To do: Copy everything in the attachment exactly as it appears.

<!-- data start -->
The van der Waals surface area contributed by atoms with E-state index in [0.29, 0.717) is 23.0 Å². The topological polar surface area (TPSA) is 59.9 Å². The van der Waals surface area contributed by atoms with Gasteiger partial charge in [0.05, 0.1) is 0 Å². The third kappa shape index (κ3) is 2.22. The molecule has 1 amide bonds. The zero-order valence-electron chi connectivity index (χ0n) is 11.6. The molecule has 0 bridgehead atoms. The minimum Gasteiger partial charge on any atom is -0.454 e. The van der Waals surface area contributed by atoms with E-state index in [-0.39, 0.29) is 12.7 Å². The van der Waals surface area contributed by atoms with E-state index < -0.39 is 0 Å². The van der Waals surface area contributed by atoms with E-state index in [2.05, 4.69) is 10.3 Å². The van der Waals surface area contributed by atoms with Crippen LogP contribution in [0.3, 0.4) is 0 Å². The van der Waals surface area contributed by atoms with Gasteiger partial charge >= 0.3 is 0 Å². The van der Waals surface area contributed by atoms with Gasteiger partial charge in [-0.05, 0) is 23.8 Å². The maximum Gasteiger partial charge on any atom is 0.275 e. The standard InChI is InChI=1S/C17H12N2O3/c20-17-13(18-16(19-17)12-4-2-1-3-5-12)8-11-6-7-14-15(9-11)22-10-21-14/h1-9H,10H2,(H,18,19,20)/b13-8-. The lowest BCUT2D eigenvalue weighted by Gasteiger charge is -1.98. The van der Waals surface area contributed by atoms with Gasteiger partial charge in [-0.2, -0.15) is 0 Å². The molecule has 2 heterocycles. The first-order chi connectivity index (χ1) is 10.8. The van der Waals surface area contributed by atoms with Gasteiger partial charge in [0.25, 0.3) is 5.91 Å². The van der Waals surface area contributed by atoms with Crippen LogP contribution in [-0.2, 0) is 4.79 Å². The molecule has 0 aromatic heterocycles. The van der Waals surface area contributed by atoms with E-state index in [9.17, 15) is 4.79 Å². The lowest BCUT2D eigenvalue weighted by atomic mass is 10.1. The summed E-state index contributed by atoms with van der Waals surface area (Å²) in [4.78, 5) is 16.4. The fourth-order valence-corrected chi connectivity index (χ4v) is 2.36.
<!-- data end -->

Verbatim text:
The van der Waals surface area contributed by atoms with E-state index in [0.29, 0.717) is 23.0 Å². The topological polar surface area (TPSA) is 59.9 Å². The van der Waals surface area contributed by atoms with Gasteiger partial charge in [0.05, 0.1) is 0 Å². The third kappa shape index (κ3) is 2.22. The molecule has 1 amide bonds. The zero-order valence-electron chi connectivity index (χ0n) is 11.6. The molecule has 0 bridgehead atoms. The minimum Gasteiger partial charge on any atom is -0.454 e. The van der Waals surface area contributed by atoms with E-state index in [-0.39, 0.29) is 12.7 Å². The van der Waals surface area contributed by atoms with E-state index < -0.39 is 0 Å². The van der Waals surface area contributed by atoms with E-state index in [2.05, 4.69) is 10.3 Å². The van der Waals surface area contributed by atoms with Crippen LogP contribution in [0.3, 0.4) is 0 Å². The van der Waals surface area contributed by atoms with Gasteiger partial charge >= 0.3 is 0 Å². The van der Waals surface area contributed by atoms with Gasteiger partial charge in [-0.05, 0) is 23.8 Å². The maximum Gasteiger partial charge on any atom is 0.275 e. The standard InChI is InChI=1S/C17H12N2O3/c20-17-13(18-16(19-17)12-4-2-1-3-5-12)8-11-6-7-14-15(9-11)22-10-21-14/h1-9H,10H2,(H,18,19,20)/b13-8-. The lowest BCUT2D eigenvalue weighted by Gasteiger charge is -1.98. The van der Waals surface area contributed by atoms with Gasteiger partial charge in [-0.2, -0.15) is 0 Å². The molecule has 2 heterocycles. The first-order chi connectivity index (χ1) is 10.8. The van der Waals surface area contributed by atoms with Gasteiger partial charge in [0.25, 0.3) is 5.91 Å². The van der Waals surface area contributed by atoms with Crippen LogP contribution in [-0.2, 0) is 4.79 Å². The molecule has 0 aromatic heterocycles. The van der Waals surface area contributed by atoms with E-state index in [9.17, 15) is 4.79 Å². The lowest BCUT2D eigenvalue weighted by atomic mass is 10.1. The summed E-state index contributed by atoms with van der Waals surface area (Å²) in [4.78, 5) is 16.4. The fourth-order valence-corrected chi connectivity index (χ4v) is 2.36.